Greenfield Arts is part of Professor Sugata Mitra’s new global educational experiment: The School in the Cloud.
The centre has undergone a major transformation to include two new creative spaces that will provide a social space for independent learning by students and the wider community, as well as helping with Professor Mitra’s on-going research.
Greenfield Arts works together with Greenfield Community College and students have been working with Professor Mitra for several years. He launched this new learning lab, funded through his 2013 TED Prize, on Thursday 13 February 2014.
Designed to be very different to a normal classroom, the room has an ‘outdoor feel’ – including artificial grass – and unusual seating and decoration to make it an attractive and social space to spend time in.
Katy Milne, Director of Arts and Creativity at Greenfield, said: “This is a fantastic opportunity to continue this global research and development into enquiry-based approaches to learning here at Greenfield Arts. It’s a chance to learn above and beyond the curriculum, helping to ignite a curiosity for learning and that’s what makes it really exciting.
“We are confident that the new spaces will offer a range of opportunities for creativity and learning for our students, local primary schools and the wider community.”
Greenfield Community College is one of two schools in the UK (the other is George Stephenson High School in North Tyneside), alongside five other sites in India, that will be part of on-going research over the next three years into how children learn using the Internet in groups.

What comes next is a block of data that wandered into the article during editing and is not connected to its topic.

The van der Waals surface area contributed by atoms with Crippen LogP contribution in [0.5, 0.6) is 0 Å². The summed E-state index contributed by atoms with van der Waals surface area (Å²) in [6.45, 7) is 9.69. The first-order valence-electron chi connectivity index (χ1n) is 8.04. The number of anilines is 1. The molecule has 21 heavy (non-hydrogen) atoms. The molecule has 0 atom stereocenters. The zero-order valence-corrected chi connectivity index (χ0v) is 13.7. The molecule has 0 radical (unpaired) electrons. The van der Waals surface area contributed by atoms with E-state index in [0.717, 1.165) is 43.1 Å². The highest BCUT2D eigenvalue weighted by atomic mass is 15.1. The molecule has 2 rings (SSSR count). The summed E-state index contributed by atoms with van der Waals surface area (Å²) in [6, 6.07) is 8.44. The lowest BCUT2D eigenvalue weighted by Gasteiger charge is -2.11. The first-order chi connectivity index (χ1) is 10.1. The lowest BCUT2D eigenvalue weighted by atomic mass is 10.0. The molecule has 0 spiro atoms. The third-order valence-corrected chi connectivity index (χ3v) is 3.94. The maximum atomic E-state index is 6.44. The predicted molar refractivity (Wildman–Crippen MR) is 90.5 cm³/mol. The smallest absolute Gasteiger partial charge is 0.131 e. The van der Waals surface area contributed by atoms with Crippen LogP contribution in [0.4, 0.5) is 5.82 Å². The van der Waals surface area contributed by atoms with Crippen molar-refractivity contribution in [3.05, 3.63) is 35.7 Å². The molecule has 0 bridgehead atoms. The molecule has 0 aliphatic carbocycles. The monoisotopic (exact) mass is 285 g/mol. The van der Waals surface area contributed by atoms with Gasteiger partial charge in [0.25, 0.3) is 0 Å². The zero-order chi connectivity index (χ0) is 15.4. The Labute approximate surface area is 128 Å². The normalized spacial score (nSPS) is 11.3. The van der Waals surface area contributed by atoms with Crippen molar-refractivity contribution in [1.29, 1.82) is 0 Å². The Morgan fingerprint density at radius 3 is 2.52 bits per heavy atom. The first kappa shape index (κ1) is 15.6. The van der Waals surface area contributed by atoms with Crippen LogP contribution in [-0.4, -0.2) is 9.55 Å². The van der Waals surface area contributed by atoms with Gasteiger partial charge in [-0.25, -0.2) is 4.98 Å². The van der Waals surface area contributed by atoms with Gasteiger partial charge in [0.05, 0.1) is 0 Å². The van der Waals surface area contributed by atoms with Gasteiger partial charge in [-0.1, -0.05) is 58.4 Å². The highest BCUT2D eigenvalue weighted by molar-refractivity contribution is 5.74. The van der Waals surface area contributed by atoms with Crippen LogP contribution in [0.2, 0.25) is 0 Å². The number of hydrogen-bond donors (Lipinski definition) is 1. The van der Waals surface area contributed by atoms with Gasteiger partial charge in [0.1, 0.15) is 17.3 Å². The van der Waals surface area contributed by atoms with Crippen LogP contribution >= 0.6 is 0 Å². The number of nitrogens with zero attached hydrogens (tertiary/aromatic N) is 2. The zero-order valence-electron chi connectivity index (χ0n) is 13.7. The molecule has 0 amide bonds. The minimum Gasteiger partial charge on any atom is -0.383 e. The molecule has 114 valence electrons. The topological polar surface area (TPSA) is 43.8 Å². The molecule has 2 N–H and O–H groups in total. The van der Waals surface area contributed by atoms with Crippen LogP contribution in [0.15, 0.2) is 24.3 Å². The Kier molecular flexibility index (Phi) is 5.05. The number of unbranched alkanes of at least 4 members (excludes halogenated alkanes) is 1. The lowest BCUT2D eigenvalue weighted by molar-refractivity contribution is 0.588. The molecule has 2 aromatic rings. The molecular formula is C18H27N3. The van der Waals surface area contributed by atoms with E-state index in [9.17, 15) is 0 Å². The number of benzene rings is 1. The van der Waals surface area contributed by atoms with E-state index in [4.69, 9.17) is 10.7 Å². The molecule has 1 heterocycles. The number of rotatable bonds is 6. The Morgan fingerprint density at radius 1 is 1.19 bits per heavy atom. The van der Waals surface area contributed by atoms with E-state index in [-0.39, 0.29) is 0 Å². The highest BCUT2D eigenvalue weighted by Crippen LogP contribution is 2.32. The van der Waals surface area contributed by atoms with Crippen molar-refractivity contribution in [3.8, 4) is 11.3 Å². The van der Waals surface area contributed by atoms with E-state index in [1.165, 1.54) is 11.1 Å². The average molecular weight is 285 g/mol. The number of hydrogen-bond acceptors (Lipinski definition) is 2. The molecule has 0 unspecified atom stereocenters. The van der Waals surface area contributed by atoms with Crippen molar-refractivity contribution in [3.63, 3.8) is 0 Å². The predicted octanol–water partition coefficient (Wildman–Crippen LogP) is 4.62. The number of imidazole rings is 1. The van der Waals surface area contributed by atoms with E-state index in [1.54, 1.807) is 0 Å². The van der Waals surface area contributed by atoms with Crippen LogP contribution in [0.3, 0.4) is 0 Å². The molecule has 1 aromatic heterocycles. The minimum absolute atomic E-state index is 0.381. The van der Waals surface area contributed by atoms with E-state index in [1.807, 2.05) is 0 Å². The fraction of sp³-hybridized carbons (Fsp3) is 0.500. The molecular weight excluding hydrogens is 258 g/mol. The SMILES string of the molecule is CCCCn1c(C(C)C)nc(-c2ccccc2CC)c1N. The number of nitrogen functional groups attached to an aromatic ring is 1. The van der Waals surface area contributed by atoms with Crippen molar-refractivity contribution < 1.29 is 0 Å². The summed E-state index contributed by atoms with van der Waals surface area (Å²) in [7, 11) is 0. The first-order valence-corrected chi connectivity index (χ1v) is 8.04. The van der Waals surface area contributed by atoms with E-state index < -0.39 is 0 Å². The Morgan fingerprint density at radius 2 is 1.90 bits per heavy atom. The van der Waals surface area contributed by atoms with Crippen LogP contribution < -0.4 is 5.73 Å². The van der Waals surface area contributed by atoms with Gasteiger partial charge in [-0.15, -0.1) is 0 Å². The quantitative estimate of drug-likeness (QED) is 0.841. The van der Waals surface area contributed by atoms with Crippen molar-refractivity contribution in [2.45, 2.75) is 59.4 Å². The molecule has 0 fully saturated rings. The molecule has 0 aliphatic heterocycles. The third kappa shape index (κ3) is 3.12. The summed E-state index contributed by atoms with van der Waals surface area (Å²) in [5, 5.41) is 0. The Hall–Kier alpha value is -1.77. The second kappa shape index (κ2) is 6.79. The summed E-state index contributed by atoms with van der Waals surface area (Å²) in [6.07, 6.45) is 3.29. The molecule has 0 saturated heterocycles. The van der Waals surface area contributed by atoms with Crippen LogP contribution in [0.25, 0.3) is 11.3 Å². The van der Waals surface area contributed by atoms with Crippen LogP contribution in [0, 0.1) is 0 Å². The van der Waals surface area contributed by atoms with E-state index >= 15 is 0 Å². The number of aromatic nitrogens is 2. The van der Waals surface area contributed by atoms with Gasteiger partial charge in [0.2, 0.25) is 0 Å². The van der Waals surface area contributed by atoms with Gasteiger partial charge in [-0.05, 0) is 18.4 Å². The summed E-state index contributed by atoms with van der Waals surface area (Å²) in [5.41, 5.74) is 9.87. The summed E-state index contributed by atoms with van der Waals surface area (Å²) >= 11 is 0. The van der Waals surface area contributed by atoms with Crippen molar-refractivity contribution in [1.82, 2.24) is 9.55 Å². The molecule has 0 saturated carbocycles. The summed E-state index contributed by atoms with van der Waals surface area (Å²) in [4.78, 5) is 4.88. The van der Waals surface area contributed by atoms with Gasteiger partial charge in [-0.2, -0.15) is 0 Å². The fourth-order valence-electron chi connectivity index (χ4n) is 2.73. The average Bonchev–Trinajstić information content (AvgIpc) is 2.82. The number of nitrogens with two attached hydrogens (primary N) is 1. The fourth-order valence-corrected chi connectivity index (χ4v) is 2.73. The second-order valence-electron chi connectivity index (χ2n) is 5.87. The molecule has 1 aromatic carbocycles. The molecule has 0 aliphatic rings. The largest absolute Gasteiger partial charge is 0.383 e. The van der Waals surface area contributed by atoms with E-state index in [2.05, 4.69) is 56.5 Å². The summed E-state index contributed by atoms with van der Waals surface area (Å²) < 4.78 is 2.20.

“The School in the Cloud is learning at the edge of chaos,” explains Prof Mitra. “This is a community, place and experience that enables us to discover and explore children’s self-organised learning.
“Our hope is for children to be prepared for the future because they are confident and curious problem solvers who, by tapping into global networks, can work together to use technology and find solutions to ‘big’ questions.”
TED Prize 2013 winner Prof Mitra was Chief Scientist at NIIT when he set up the first ‘hole in the wall’ 15 years ago, knocking through a wall in his office to install a computer which was freely accessible to the adjoining slum. It was an instant hit with groups of Indian street children, who learnt how to use the computer and Internet by themselves.
Further experiments in more remote locations helped to define a new way of learning – minimally invasive education – as well as inspiring the film Slumdog Millionaire.
In recent years this idea has rapidly gathered pace, evolving into over 100 Self-Organised Learning Environments (SOLEs) all over the world where children search for answers to ‘big’ questions. It has also inspired Self Organised Mediation Environments (SOMEs) – better known as the Granny Cloud – where children interact with online ‘grannies’ to engage in a wide range of informal activities.
Explaining his idea for the School in the Cloud, Professor Mitra said it would bring together all of the research to date, linking the SOLEs and the Granny Cloud to create a web platform where ideas and children from all over the world can come together.